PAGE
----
Singing from two periods of music: Carter Foerch’s enjoyment and passion of singing eclectically

Story and videos by Zoe Ekeh

Singing classical music in a recital hall, playing covers of modern songs on a piano or keyboard and composing music are how Carter Foerch displays his musical talent. And those three pieces of his musical pursuits carry different weights in his day-to-day life.

Most importantly – at least for now – Foerch studies classical music performance as a music major at Cedarville University. Classical music has a complex history, and Foerch finds it remarkable that he studies and performs this long-lived genre.

Sitting down in front of a piano and singing classic rock songs is what he likes to do in his free time. Foerch is passionate about this genre as a performer. He grew up listening to it.

“It’s fun to be able to make it my own,” Foerch said.

Composing is the other musical talent that Foerch has recently picked while in college. He would consider what he does to be more like songwriting instead of composing a musical score. He doubted himself for a while on picking up the skill, but he realized he could write songs when he started trying.

“It’s a process – there’s not really a good way to take lessons in that,” Foerch said. “You can take classes in it, but it’s pretty unique to the person.”

When it comes to singing and performing different styles of music there are different techniques required for each. Classical music requires strict performance formality – standing properly, outward presentation, breathing well, and pronouncing vowels are some of the applied skills needed to sing the classical properly.

“That’s how you get a more operatic sound, which is more focused on the music itself as a whole, and less so on the poetry or stylistics stuff,” Foerch said.

Classic rock is the type of music that should evoke emotion when being sung. Folk music requires singers to take light breaths when they sing.

Foerch performs formally about twice a month, whether as a part of a recital hall concert or singing a vocal performance for his major.

“As a whole, it’s just a difference in your goal,” Foerch said. “If you’re singing classically, your goal is very much to have a big, full experience, which is still a goal, but in other singing there’s a lot more focus on the emotion or the words and the passion.”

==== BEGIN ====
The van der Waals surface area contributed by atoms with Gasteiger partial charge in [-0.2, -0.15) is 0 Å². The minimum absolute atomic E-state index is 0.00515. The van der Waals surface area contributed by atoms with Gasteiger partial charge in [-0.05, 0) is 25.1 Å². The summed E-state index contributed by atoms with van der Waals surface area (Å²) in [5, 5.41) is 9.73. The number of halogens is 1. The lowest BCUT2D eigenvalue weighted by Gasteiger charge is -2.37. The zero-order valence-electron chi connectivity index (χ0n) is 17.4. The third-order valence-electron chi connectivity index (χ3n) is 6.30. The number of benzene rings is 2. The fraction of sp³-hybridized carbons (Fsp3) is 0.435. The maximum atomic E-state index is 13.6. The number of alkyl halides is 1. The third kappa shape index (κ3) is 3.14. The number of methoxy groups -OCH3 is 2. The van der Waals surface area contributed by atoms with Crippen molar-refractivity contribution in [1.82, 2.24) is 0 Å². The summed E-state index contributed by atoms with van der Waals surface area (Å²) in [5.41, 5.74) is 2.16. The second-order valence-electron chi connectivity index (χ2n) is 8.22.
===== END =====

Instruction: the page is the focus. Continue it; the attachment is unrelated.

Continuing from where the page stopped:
Foerch is always prepared to perform formally and informally. A formal performance requires him to wear a suit and perform according to an arranged program in front of an invited audience. While setting up a keyboard in a random public location and singing is the informal performances Foerch does more frequently.

“A lot of times I’ll go busking, sometimes Yellow Springs sometimes Cedarville, and perform there,” Foerch said.

Busking is performing in public, such as sidewalk across from several stores, and leaving some sort of container for observers to drop money in. Musicians usually busk to expose their craft and make a little cash.

Producing concerts is something Foerch does as well. This job has helped him understand the planning that goes into arranging a formal concert.

An opportunity that came along with being able to produce a concert was professionally recording music. A year ago, Foerch produced a concert at the Cedarville Opera House and got a Cedarville music department faculty member to record the concert professionally.

“That’s the one time I’ve had it professionally recorded, hopefully more in the future,” Foerch said.

From an early age Foerch cultivated his musical talents. He has taken piano lessons for about 7-8 years, stopping around the age of 15-16. He has been vocally trained by a few different teachers from the age of 12.

“Everybody gives you a different perspective, which is amazing,” Foerch said.

Always having an interest in music, since he was a young child Foerch has loved singing. When he became a teenager, he took voice lessons to cultivate his voice and master the art of singing. Even with all the training, Foerch has always believed that his ability to sing well is a gift from God which is what has allowed him to continuously pursue his talent.

On the other hand, Foerch is not as experienced with playing the piano. It is not a natural skill for Foerch, although he is practicing arduously to become highly skilled at playing.

“That one is pretty foreign even now, so a lot of lessons to be able to do what I’m doing with it,” Foerch said.

Foerch dreams of performing with his talents professionally. Currently he does not have any connections to professionals that can help him get on a big stage and perform, which is a logical dilemma.

“So, you try to find things that you’re still excited about that aren’t performing – so, that you could have good fall backs in any eventuality,” Foerch said.

The music genres that Foerch performs with are classical, classic rock, and folk. He likes to sing all these genres at once when he performs for his own interest.

“I think probably if I were to perform, I would have to find sound that was a little bit of everything – because I don’t think I can probably perform just one concrete thing,” Foerch said.

Besides becoming a professional performer with his musical talents Foerch wants to also become a professor. He is currently on a fast-track path as a Cedarville University student in which he is working on getting his bachelor’s and master’s degree within five years. After Foerch graduates, he wants to teach and eventually obtain a doctorate degree to become a professor.

“It’s a long process to get there,” Foerch said. “But I’m excited about it.”

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